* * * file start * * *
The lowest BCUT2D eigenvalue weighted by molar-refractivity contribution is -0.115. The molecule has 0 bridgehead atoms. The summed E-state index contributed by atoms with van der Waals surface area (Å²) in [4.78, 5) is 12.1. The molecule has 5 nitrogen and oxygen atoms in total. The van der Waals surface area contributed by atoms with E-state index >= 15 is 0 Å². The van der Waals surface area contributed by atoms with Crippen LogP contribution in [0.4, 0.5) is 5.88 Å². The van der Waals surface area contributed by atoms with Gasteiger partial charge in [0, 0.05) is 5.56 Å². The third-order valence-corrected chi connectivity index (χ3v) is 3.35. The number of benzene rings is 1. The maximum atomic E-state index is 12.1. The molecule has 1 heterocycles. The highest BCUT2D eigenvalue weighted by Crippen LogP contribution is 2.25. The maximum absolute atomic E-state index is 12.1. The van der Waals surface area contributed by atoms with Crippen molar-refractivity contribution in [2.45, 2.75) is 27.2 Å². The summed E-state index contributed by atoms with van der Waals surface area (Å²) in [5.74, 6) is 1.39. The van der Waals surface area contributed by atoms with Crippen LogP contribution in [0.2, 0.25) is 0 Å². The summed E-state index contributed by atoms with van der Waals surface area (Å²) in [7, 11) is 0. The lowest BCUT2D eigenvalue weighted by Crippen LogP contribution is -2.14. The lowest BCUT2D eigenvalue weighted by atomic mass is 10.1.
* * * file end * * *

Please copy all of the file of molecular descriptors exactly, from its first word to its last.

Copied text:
The lowest BCUT2D eigenvalue weighted by molar-refractivity contribution is -0.115. The molecule has 0 bridgehead atoms. The summed E-state index contributed by atoms with van der Waals surface area (Å²) in [4.78, 5) is 12.1. The molecule has 5 nitrogen and oxygen atoms in total. The van der Waals surface area contributed by atoms with E-state index >= 15 is 0 Å². The van der Waals surface area contributed by atoms with Crippen LogP contribution in [0.4, 0.5) is 5.88 Å². The van der Waals surface area contributed by atoms with Gasteiger partial charge in [0, 0.05) is 5.56 Å². The third-order valence-corrected chi connectivity index (χ3v) is 3.35. The number of benzene rings is 1. The maximum atomic E-state index is 12.1. The molecule has 1 heterocycles. The highest BCUT2D eigenvalue weighted by Crippen LogP contribution is 2.25. The maximum absolute atomic E-state index is 12.1. The van der Waals surface area contributed by atoms with Crippen molar-refractivity contribution in [2.45, 2.75) is 27.2 Å². The summed E-state index contributed by atoms with van der Waals surface area (Å²) in [5.74, 6) is 1.39. The van der Waals surface area contributed by atoms with Crippen LogP contribution in [0.2, 0.25) is 0 Å². The summed E-state index contributed by atoms with van der Waals surface area (Å²) in [7, 11) is 0. The lowest BCUT2D eigenvalue weighted by Crippen LogP contribution is -2.14. The lowest BCUT2D eigenvalue weighted by atomic mass is 10.1.